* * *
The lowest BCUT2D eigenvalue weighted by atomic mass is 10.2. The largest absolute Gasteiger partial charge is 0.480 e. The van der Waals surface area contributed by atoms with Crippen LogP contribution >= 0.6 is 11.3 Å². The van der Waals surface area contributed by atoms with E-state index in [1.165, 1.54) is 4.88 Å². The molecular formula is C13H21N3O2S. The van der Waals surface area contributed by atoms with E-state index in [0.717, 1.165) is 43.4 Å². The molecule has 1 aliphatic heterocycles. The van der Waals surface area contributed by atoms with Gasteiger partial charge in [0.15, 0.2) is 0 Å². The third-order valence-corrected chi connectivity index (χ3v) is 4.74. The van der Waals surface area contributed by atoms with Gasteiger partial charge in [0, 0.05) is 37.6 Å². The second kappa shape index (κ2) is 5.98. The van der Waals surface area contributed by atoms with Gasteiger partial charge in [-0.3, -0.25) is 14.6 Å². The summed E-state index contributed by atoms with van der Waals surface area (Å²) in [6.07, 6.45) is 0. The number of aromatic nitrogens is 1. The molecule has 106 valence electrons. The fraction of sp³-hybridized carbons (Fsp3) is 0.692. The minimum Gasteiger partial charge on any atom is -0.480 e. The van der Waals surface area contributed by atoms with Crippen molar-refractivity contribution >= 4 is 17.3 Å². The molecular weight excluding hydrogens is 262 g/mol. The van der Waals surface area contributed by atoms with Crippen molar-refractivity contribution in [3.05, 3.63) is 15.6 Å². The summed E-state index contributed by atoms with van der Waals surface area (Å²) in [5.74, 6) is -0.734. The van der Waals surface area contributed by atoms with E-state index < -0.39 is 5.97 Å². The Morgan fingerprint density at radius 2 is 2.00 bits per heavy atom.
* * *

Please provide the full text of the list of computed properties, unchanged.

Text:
The lowest BCUT2D eigenvalue weighted by atomic mass is 10.2. The largest absolute Gasteiger partial charge is 0.480 e. The van der Waals surface area contributed by atoms with Crippen LogP contribution >= 0.6 is 11.3 Å². The van der Waals surface area contributed by atoms with E-state index in [1.165, 1.54) is 4.88 Å². The molecular formula is C13H21N3O2S. The van der Waals surface area contributed by atoms with E-state index in [0.717, 1.165) is 43.4 Å². The molecule has 1 aliphatic heterocycles. The van der Waals surface area contributed by atoms with Gasteiger partial charge in [0.15, 0.2) is 0 Å². The third-order valence-corrected chi connectivity index (χ3v) is 4.74. The van der Waals surface area contributed by atoms with Gasteiger partial charge in [0, 0.05) is 37.6 Å². The second kappa shape index (κ2) is 5.98. The van der Waals surface area contributed by atoms with Gasteiger partial charge in [-0.3, -0.25) is 14.6 Å². The summed E-state index contributed by atoms with van der Waals surface area (Å²) in [6.07, 6.45) is 0. The number of aromatic nitrogens is 1. The molecule has 106 valence electrons. The fraction of sp³-hybridized carbons (Fsp3) is 0.692. The minimum Gasteiger partial charge on any atom is -0.480 e. The van der Waals surface area contributed by atoms with Crippen molar-refractivity contribution >= 4 is 17.3 Å². The molecular weight excluding hydrogens is 262 g/mol. The van der Waals surface area contributed by atoms with Crippen molar-refractivity contribution in [3.05, 3.63) is 15.6 Å². The summed E-state index contributed by atoms with van der Waals surface area (Å²) in [5.74, 6) is -0.734. The van der Waals surface area contributed by atoms with E-state index < -0.39 is 5.97 Å². The Morgan fingerprint density at radius 2 is 2.00 bits per heavy atom.